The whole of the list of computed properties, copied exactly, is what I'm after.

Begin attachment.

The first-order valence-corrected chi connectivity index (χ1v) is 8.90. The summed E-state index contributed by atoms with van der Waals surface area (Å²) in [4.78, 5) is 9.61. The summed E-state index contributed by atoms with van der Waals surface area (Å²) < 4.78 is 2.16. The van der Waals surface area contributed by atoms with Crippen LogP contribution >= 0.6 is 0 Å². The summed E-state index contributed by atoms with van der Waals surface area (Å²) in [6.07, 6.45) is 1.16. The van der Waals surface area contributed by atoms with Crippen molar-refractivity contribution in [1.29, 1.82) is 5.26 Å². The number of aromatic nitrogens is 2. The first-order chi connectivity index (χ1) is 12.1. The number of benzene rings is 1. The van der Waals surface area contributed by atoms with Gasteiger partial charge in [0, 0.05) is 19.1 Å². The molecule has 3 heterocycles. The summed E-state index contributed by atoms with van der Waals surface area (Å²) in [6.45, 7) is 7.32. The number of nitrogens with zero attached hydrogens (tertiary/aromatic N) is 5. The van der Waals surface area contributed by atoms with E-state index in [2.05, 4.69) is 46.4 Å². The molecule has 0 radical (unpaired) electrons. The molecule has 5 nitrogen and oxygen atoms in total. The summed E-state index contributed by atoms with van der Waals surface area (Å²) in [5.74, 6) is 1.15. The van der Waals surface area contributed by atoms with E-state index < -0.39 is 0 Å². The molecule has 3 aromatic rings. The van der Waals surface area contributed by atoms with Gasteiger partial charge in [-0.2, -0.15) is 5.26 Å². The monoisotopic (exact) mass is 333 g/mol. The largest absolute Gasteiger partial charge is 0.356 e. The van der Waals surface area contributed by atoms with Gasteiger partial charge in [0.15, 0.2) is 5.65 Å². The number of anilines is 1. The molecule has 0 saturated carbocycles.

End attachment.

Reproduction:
The first-order valence-corrected chi connectivity index (χ1v) is 8.90. The summed E-state index contributed by atoms with van der Waals surface area (Å²) in [4.78, 5) is 9.61. The summed E-state index contributed by atoms with van der Waals surface area (Å²) < 4.78 is 2.16. The van der Waals surface area contributed by atoms with Crippen LogP contribution >= 0.6 is 0 Å². The summed E-state index contributed by atoms with van der Waals surface area (Å²) in [6.07, 6.45) is 1.16. The van der Waals surface area contributed by atoms with Crippen molar-refractivity contribution in [1.29, 1.82) is 5.26 Å². The number of aromatic nitrogens is 2. The first-order chi connectivity index (χ1) is 12.1. The number of benzene rings is 1. The van der Waals surface area contributed by atoms with Gasteiger partial charge in [0, 0.05) is 19.1 Å². The molecule has 3 heterocycles. The summed E-state index contributed by atoms with van der Waals surface area (Å²) in [6.45, 7) is 7.32. The number of nitrogens with zero attached hydrogens (tertiary/aromatic N) is 5. The van der Waals surface area contributed by atoms with E-state index in [2.05, 4.69) is 46.4 Å². The molecule has 0 radical (unpaired) electrons. The molecule has 5 nitrogen and oxygen atoms in total. The summed E-state index contributed by atoms with van der Waals surface area (Å²) in [5.74, 6) is 1.15. The van der Waals surface area contributed by atoms with E-state index < -0.39 is 0 Å². The molecule has 3 aromatic rings. The van der Waals surface area contributed by atoms with Gasteiger partial charge in [-0.2, -0.15) is 5.26 Å². The monoisotopic (exact) mass is 333 g/mol. The largest absolute Gasteiger partial charge is 0.356 e. The van der Waals surface area contributed by atoms with Gasteiger partial charge in [0.15, 0.2) is 5.65 Å². The number of anilines is 1. The molecule has 0 saturated carbocycles.